Life’s Tragedy: The Only Son (1936)

Otsune Ryosuke

The opening credits of Yasujirô Ozu’s 1936 film The Only Son end with a line that seems to promise high melodrama: “Life’s tragedy begins with the bond between parent and child.” Although the story that follows has its melodramatic moments, Ozu — in this, his first movie with sound (save for the previous year’s documentary short Kagamijishi) — seems equally interested in more mundane, universal sorrows.

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A Not-So-Simple Story: The Ascent (1977)

Sotnikov Rybak

Two characters are faced with a choice between self-preservation and self-sacrifice — or, more fundamentally still, between good and evil. One of them takes the former path, the other the latter. Both must then deal with the consequences of their respective decisions. Boiled down to its essence, it’s a tale simple enough to be a parable or a fable, but it’s also the basis for Larisa Shepitko’s powerful, thought-provoking 1977 film The Ascent.

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Hopes and Disappointments: Il Posto (1961)

Domenico

Life in the working world isn’t exactly turning out the way Domenico Cantoni (Sandro Panseri) might have hoped it would.

Ermanno Olmi’s 1961 film Il Posto is an understated, often documentary-like look at a young man — a boy, really — entering the workforce for the first time. “This is the chance of a lifetime. If you get in there, you’ve got a job for life,” his mother tells him as he sets off for a job interview at a large company in Milan, the nearest city to his small hometown. (He wants to be a surveyor, but because his younger brother is still in school, he has to go to work instead of furthering his own education.) Upon arriving, he finds himself part of a large group of potential employees — most about his own age, a few significantly older. Together, they undergo a series of tests, from math problems to physical fitness examinations to some downright bizarre questions. (“Does the future seem hopeless to you? Do you suffer from frequent itching? Did you wet the bed between the ages of eight and fourteen?”) Despite the intrusiveness of some of this, it all feels rather impersonal. The only real point of interest for Domenico is meeting and befriending one of his fellow applicants, a girl named Antonietta who goes by the nickname Magalì (Loredana Detto). When they both end up getting hired, Domenico looks forward to the chance to spend more time with her — and is immediately disappointed.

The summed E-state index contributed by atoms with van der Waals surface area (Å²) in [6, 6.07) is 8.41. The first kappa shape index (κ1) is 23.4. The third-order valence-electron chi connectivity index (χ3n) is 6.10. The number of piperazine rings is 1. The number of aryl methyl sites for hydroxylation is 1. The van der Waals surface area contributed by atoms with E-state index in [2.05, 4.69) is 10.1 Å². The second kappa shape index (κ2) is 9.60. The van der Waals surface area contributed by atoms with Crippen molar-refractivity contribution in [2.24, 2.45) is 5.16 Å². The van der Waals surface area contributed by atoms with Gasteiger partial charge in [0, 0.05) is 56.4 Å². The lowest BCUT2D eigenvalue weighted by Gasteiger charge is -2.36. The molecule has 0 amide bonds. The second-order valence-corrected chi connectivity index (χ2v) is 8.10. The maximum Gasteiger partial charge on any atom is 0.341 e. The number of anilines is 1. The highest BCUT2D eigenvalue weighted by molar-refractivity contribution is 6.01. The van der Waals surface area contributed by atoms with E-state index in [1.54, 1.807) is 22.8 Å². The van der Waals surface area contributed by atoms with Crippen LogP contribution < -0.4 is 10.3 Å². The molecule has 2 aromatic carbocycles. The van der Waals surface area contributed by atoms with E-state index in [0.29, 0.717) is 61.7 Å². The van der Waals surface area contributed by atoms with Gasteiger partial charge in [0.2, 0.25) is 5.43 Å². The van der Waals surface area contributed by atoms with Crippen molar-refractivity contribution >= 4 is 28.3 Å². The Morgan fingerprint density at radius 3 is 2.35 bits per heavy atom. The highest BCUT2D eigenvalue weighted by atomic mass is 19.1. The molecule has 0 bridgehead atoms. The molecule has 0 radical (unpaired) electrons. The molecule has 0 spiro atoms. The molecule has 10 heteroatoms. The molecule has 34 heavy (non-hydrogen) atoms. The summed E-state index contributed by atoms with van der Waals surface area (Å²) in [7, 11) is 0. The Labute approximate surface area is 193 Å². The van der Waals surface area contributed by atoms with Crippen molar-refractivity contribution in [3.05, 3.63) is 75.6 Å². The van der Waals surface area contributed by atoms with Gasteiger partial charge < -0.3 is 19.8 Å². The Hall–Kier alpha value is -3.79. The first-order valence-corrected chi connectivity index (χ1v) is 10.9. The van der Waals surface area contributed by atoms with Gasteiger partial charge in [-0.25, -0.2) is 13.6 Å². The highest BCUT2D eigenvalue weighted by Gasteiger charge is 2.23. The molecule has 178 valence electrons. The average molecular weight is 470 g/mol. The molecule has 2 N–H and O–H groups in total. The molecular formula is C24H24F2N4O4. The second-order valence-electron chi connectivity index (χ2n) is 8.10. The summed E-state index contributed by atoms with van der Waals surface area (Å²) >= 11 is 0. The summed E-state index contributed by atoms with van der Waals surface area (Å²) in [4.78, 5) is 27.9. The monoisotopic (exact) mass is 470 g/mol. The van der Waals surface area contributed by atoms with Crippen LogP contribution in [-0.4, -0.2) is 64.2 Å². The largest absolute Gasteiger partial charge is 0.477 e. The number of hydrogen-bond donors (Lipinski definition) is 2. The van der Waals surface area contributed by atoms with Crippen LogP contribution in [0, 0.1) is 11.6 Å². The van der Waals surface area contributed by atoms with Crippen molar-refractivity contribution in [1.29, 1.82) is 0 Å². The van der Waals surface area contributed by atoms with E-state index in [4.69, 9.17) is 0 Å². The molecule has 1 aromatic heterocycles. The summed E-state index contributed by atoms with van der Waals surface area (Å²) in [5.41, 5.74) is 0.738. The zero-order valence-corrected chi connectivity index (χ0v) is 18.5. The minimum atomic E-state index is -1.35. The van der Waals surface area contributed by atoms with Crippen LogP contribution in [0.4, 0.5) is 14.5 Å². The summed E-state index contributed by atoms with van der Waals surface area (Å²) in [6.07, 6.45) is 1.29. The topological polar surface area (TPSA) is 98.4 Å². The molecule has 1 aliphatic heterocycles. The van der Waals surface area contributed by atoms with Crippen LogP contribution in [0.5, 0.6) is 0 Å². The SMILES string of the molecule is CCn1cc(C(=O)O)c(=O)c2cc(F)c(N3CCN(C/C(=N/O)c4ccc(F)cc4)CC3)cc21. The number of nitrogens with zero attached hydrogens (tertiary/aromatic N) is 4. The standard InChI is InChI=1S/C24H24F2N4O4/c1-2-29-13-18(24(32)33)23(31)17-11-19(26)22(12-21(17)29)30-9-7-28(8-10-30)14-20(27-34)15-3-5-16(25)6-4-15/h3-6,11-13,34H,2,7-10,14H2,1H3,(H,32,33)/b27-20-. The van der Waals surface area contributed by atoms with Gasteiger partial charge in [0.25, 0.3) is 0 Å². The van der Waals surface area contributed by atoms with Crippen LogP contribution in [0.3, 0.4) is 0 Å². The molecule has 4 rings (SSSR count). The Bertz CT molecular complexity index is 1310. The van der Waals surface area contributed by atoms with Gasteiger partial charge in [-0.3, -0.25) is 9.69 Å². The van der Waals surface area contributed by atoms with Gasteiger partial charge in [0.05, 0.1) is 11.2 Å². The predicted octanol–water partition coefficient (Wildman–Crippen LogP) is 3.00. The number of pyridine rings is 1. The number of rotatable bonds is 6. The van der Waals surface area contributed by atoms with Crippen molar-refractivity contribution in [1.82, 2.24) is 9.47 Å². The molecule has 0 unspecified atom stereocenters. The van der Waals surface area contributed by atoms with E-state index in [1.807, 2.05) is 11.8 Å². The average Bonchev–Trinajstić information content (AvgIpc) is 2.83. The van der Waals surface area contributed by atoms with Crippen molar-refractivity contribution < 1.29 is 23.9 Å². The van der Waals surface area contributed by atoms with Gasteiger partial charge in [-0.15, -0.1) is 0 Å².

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Hidden Depths: Haruko Sugimura

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Haruko Sugimura (Source)

If a viewer watches enough of Yasujirô Ozu’s work, many of the actors become as familiar as old friends. Perhaps it’s something in the nature of his films, in their largely low-key, down-to-earth, everyday quality, or perhaps it’s because the actors who appear in multiple Ozu movies often play similar characters. At any rate, there’s a definite pleasure in seeing certain faces pop up again and again. Along with the iconic Setsuko Hara and the ubiquitous Chishû Ryû, one of the most memorable of these performers is Haruko Sugimura — even if her characters aren’t always particularly pleasant people.

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Blind Spot Series: Marketa Lazarová (1967)

Marketa Lazarova Title

During a snowy medieval winter, two Czech families, the Kozlíks and the Lazars, become embroiled in a feud that quickly escalates into violence. Among its most innocent victims is Lord Lazar’s (Michal Kozuch) daughter Marketa (Magda Vásáryová), a young woman who plans to become a nun but is instead seized by one of the Kozlík brothers, Mikoláš (Frantisek Velecký), as “payment” for sparing her father’s life. Her situation, like that of everyone else involved, grows increasingly painful and complicated as things spiral out of control.